- Размер: 647 Кб
- Количество слайдов: 12
Описание презентации Topic 1. Sources of Int ’ l Law по слайдам
Topic 1. Sources of Int ’ l Law International Law. Part 1. Basics of International Law.
Statute of the international Court of Justice, Art. 38: 1. The Court, whose function is to decide in accordance with international law such disputes as are submitted to it, shall apply: a. international conventions , whether general or particular, establishing rules expressly recognized by the contesting states; b. international custom , as evidence of a general practice accepted as law; c. the general principles of law recognized by civilized nations; d. subject to the provisions of Article 59, judicial decisions and the teachings of the most highly qualified publicists of the various nations, as subsidiary means for the determination of rules of law. 2. This provision shall not prejudice the power of the Court to decide a case ex aequo et bono, if the parties agree thereto.
I. Types of sources of Int ’ l Law 1. International treaties 2. International customs main 3. General principles of law 4. Decisions of Int ’ l organizations 5. Doctrines subsidiary 6. Courts ’ decisions
International customs Elements : I. state practice general uniform consistent II. opinio juris
Formation of a custom — Acquiescence — Protests — Persistent objector — Duration — Regional or local customs — The burden of prove
General principles of law Examples: — res judicata — nullum crimen sine lege — non bis in idem — error — circumstantial evidence — litispendence … etc.
Courts ’ decisions A subsidiary source Precedents in Int ’ l Law: Art. 59 of the Statute of the ICJ: “ The decision of the Court has no binding force except between the parties and in respect of that particular case ”. International or national courts ’ decisions?
II. Special types of norms 1) jus cogens norms Art. 53 of the VCLT: A treaty is void if, at the time of its conclusion, it conflicts with a peremptory norm of general international law. For the purposes of the present Convention, a peremptory norm of general international law is a norm accepted and recognized by the international community of States as a whole as a norm from which no derogation is permitted and which can be modified only by a subsequent norm of general international law having the same character. Art. 64 of the VCLT: If a new peremptory norm of general international law emerges, any existing treaty which is in conflict with that norm becomes void and terminates.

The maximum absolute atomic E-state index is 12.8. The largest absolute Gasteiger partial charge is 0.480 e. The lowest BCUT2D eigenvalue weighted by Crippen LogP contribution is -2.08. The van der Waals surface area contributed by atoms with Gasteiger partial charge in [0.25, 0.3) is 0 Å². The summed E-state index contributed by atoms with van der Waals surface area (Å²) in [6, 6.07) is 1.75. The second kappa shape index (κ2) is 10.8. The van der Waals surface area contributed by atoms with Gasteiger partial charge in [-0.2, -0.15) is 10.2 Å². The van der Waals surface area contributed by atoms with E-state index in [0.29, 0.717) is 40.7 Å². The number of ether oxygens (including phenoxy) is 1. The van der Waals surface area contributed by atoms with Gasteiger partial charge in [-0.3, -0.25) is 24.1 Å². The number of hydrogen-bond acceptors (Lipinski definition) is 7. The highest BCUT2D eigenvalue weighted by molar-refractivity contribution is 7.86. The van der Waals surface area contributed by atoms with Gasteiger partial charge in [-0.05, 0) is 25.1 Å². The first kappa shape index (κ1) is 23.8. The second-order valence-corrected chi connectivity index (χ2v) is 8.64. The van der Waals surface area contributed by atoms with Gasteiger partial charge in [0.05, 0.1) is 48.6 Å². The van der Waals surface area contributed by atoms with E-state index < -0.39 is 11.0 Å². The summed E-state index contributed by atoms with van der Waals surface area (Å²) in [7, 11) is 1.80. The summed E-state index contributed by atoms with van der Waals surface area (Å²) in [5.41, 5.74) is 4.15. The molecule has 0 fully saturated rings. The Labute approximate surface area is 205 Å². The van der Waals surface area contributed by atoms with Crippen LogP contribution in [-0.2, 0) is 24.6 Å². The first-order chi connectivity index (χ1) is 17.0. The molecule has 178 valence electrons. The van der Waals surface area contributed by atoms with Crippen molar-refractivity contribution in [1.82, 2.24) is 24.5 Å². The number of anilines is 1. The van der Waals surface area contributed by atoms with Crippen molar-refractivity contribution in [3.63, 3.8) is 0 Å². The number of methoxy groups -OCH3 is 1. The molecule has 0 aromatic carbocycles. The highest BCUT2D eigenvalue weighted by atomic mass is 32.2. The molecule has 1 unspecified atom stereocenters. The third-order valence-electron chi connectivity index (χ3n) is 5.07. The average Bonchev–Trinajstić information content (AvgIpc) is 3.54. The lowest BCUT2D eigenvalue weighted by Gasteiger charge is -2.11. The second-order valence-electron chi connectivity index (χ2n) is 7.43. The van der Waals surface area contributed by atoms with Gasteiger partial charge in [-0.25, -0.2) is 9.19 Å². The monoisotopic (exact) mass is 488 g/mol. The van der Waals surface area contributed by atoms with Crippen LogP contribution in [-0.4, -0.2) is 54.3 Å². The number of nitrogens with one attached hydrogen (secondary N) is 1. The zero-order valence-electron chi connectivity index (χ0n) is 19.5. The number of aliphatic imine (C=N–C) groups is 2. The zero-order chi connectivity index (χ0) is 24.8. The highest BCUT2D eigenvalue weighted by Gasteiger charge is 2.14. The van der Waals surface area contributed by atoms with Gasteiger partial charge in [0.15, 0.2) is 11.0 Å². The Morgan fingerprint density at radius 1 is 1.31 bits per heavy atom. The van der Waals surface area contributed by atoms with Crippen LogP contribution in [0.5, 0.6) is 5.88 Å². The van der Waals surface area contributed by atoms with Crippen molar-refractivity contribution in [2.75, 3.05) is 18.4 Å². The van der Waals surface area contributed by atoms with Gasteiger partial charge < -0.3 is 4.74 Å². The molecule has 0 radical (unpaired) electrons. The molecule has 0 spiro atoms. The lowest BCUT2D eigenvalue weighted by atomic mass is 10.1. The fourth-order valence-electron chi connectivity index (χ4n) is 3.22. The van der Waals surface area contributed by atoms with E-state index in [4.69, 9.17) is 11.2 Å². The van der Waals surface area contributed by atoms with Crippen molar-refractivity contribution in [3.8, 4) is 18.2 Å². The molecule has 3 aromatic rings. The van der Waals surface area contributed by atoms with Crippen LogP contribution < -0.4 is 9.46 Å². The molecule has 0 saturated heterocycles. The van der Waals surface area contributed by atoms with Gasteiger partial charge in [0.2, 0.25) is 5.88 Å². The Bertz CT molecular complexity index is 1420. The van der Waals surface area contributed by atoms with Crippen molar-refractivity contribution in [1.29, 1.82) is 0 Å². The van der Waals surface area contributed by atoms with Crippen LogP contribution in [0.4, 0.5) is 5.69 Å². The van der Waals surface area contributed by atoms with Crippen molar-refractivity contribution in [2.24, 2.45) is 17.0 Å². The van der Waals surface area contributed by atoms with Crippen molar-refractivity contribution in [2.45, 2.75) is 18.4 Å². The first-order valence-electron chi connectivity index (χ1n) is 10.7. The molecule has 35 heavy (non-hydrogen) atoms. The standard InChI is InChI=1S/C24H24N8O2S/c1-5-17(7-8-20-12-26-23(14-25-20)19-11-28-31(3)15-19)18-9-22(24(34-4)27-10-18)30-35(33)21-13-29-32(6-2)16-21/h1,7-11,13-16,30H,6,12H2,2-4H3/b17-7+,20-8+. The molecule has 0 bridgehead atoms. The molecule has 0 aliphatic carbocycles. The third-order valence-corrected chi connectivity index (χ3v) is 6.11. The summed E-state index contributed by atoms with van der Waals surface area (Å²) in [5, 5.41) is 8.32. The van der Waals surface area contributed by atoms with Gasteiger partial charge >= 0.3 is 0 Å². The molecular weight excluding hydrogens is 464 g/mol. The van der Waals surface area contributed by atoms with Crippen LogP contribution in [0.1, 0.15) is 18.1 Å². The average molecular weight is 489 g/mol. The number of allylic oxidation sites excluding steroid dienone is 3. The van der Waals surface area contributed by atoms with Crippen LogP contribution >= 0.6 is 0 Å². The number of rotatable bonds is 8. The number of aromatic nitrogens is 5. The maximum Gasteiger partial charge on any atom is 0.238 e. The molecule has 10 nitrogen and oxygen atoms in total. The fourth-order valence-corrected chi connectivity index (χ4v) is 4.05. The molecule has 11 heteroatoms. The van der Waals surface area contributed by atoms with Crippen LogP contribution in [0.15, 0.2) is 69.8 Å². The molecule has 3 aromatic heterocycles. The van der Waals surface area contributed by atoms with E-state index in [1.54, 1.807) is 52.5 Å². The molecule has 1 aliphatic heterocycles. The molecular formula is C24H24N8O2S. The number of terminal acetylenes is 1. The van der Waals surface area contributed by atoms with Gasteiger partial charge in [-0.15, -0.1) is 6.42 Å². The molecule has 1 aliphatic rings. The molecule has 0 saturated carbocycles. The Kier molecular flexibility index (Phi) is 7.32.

II. Special types of norms jus cogens norms give rise to erga omnes obligations: ICJ, Barcelona Traction Case (Belgium v Spain) , 1964: Para. 33. [An] essential distinction should be drawn between the obligations of a State towards the international community as a whole, and those arising vis-a-vis another State in the field of diplomatic protection. By their very nature the former are the concern of all States. In view of the importance of the rights involved, all States can be held to have a legal interest in their protection; they are obligations erga omnes.
II. Special types of norms 2) Soft law — principles, rules and standards governing international relations which have no binding character — Examples: • Resolutions of int ’ l organizations • Programs of action • Texts of treaties which are not yet in force • Reports • Codes of Conduct • Recommendations …
III. Hierarchy of sources & hierarchy of norms Hierarchy of sources — Main and subsidiary sources — Art. 103 of the UN Charter — Resolution of collisions Hierarchy of norms — Jus cogens norms — Art. 103 of the UN Charter : In the event of a conflict between the obligations of the Members of the United Nations under the present Charter and their obligations under any other international agreement, their obligations under the present Charter shall prevail.
Home task: 1) Read materials to Topic 1. 2) Answer the questions on Topic 1. 3) Analyze the Judgment of the ICJ on the North Sea Continental Shelf cases of 1969 (FRG v Denmark; FRG v The Netherlands): — Facts of the case — Arguments of the parties to the dispute — Ruling of the court